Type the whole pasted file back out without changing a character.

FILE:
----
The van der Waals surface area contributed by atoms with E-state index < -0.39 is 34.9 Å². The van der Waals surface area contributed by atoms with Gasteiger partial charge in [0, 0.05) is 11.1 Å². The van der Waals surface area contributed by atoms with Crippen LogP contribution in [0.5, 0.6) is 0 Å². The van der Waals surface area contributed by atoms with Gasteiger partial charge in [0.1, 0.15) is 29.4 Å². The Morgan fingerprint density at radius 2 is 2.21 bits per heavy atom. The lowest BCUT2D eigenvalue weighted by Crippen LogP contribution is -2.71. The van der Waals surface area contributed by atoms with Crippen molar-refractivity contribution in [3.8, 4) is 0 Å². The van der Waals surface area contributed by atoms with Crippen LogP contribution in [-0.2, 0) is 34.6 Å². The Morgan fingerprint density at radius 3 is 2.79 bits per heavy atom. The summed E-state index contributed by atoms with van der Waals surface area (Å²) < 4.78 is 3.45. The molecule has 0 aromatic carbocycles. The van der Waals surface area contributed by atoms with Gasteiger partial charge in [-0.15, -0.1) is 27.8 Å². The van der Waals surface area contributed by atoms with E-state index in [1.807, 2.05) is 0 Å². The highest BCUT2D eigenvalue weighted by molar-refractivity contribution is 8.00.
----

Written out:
The van der Waals surface area contributed by atoms with E-state index < -0.39 is 34.9 Å². The van der Waals surface area contributed by atoms with Gasteiger partial charge in [0, 0.05) is 11.1 Å². The van der Waals surface area contributed by atoms with Crippen LogP contribution in [0.5, 0.6) is 0 Å². The van der Waals surface area contributed by atoms with Gasteiger partial charge in [0.1, 0.15) is 29.4 Å². The Morgan fingerprint density at radius 2 is 2.21 bits per heavy atom. The lowest BCUT2D eigenvalue weighted by Crippen LogP contribution is -2.71. The van der Waals surface area contributed by atoms with Crippen molar-refractivity contribution in [3.8, 4) is 0 Å². The van der Waals surface area contributed by atoms with Crippen LogP contribution in [-0.2, 0) is 34.6 Å². The Morgan fingerprint density at radius 3 is 2.79 bits per heavy atom. The summed E-state index contributed by atoms with van der Waals surface area (Å²) < 4.78 is 3.45. The molecule has 0 aromatic carbocycles. The van der Waals surface area contributed by atoms with Gasteiger partial charge in [-0.15, -0.1) is 27.8 Å². The van der Waals surface area contributed by atoms with E-state index in [1.807, 2.05) is 0 Å². The highest BCUT2D eigenvalue weighted by molar-refractivity contribution is 8.00.